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Eating right should take center stage when you’re pregnant. That means the foods you eat must provide as many nutritional benefits as possible. Enter functional foods, which supply all of the nutrients crucial to your well-being and your baby’s growth. Following are the most important foods to eat during pregnancy.
Although there is no official limit on egg consumption for pregnant women, the American Heart Association recommends no more than one egg per day for a healthy person, as long as total daily cholesterol does not exceed 300 mg. (One egg has about 213 mg of cholesterol.)
What you get: Protein, more than a dozen vitamins (including A and B12), minerals and choline.
Most berries, including blackberries, blueberries, cherries and raspberries, contain beneficial phytochemicals, which
act as antioxidants that rid the body of cell-damaging free radicals.
What you get:Carbohydrates, vitamin C, fiber, folate and fluid.
Plain yogurt contains more calcium than milk does and is the richest of all yogurts in zinc. Some new brands are now fortified with vitamin D; check the label to be sure.
What you get:Calcium, carbohydrates, protein, B vitamins and zinc.
Whole grains, including oatmeal, whole-wheat flour, whole-wheat pasta and brown rice, contain more fiber and trace nutrients than processed grains, such as white bread, white rice and white flour.
What you get:Carbohydrates and fiber. Enriched whole grains are fortified with folic acid and other B vitamins, iron and zinc; some grain products may contain added calcium and vitamin D.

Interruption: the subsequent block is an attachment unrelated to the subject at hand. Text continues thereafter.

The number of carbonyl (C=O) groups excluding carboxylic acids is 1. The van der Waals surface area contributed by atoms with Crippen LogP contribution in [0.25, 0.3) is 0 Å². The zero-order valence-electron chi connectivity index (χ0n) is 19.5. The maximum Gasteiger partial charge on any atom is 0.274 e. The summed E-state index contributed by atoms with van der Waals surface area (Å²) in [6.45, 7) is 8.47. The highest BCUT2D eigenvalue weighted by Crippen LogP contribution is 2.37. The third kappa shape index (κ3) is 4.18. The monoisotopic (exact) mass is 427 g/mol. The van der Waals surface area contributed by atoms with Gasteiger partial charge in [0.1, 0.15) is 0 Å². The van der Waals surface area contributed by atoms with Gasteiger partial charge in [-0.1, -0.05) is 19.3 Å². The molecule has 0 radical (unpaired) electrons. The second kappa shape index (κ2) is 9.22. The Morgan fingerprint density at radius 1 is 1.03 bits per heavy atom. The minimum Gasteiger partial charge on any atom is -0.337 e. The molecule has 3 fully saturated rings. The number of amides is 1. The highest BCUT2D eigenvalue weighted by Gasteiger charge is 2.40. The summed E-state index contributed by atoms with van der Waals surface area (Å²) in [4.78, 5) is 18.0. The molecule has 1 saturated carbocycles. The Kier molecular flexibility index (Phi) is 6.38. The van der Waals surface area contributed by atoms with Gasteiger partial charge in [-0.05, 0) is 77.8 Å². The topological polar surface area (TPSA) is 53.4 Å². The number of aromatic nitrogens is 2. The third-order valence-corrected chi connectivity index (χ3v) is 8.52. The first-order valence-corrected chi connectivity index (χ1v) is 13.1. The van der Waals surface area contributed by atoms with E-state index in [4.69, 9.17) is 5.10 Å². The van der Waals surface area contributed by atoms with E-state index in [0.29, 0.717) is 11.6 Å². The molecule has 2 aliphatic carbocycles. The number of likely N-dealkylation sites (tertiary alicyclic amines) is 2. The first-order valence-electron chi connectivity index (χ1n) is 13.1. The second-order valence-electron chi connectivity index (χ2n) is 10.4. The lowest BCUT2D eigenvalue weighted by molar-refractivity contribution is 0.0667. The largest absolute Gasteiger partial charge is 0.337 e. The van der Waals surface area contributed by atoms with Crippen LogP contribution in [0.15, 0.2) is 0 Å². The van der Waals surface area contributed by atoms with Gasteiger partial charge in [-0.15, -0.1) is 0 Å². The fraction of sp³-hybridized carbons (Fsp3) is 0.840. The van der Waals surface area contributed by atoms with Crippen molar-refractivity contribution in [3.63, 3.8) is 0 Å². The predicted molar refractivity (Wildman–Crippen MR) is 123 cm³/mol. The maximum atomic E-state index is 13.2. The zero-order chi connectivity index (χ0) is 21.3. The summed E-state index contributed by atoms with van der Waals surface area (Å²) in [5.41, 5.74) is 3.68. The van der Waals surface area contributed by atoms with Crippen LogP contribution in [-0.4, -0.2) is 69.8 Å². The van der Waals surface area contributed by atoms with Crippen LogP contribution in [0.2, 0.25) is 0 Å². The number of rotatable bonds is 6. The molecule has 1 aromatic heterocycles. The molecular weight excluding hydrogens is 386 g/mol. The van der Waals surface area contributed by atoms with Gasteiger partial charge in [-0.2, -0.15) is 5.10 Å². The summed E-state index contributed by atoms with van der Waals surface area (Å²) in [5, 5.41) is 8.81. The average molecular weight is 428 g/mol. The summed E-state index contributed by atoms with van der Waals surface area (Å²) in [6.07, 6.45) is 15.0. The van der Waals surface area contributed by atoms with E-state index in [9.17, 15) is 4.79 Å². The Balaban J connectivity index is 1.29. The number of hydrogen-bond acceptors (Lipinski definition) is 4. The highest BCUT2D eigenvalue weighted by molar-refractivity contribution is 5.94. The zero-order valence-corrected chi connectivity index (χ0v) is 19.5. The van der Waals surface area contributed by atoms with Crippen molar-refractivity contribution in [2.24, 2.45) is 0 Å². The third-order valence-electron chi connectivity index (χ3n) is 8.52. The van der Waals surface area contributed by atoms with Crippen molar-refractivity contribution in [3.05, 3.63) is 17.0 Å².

Eye of round, top round, round tip, bottom round, top loin and tenderloin are among the leanest cuts available.
What you get: Protein, vitamins B6 and B12, and the minerals zinc and iron in their most absorbable form. Beef is one of the most concentrated food sources of choline.
Eating cheese after a meal may thwart cavity formation by neutralizing the
mouth acids that promote dental decay and gingivitis. Why is this important? Because gingivitis during pregnancy can result in premature delivery.
What you get:Protein, carbohydrates, fat, calcium and vitamin B12.
Chickpeas, lentils, black beans, soybeans and peanuts are part of the legume family. Peanuts excepted, legumes are a great alternative to fatty sources of protein and are a good source of nutrients for vegetarians during pregnancy.
What you get: Carbohydrates, protein, fiber, iron, folate, calcium and zinc.
There are two main types of sweet potatoes: dry-fleshed and moist-fleshed. Throughout the United States, the moist-fleshed, orange variety is often improperly referred to as a yam.
What you get:Carbohydrates, vitamin C, folate and fiber.
The florets contain a higher concentration of nutrients and phytochemicals than the rest of the plant, though the stems and leaves are also nutritious.
What you get:Carbohydrates, fiber, calcium and folate.
While seafood is generally low in fat, the type of fat it does contain is largely the heart-healthy omega-3 variety. Fattier species, such as salmon, cod and haddock, are excellent sources of omega-3.
What you get:Protein, B vitamins and small but significant levels of iron and zinc.
Soy milk is an acceptable alternative to cow’s milk as long as it’s fortified with at least 30 percent of the daily value for calcium and at least 25 percent of the daily value for vitamin D.
What you get: Calcium, carbohydrates, protein, fat (if not fat-free) and vitamins B and D.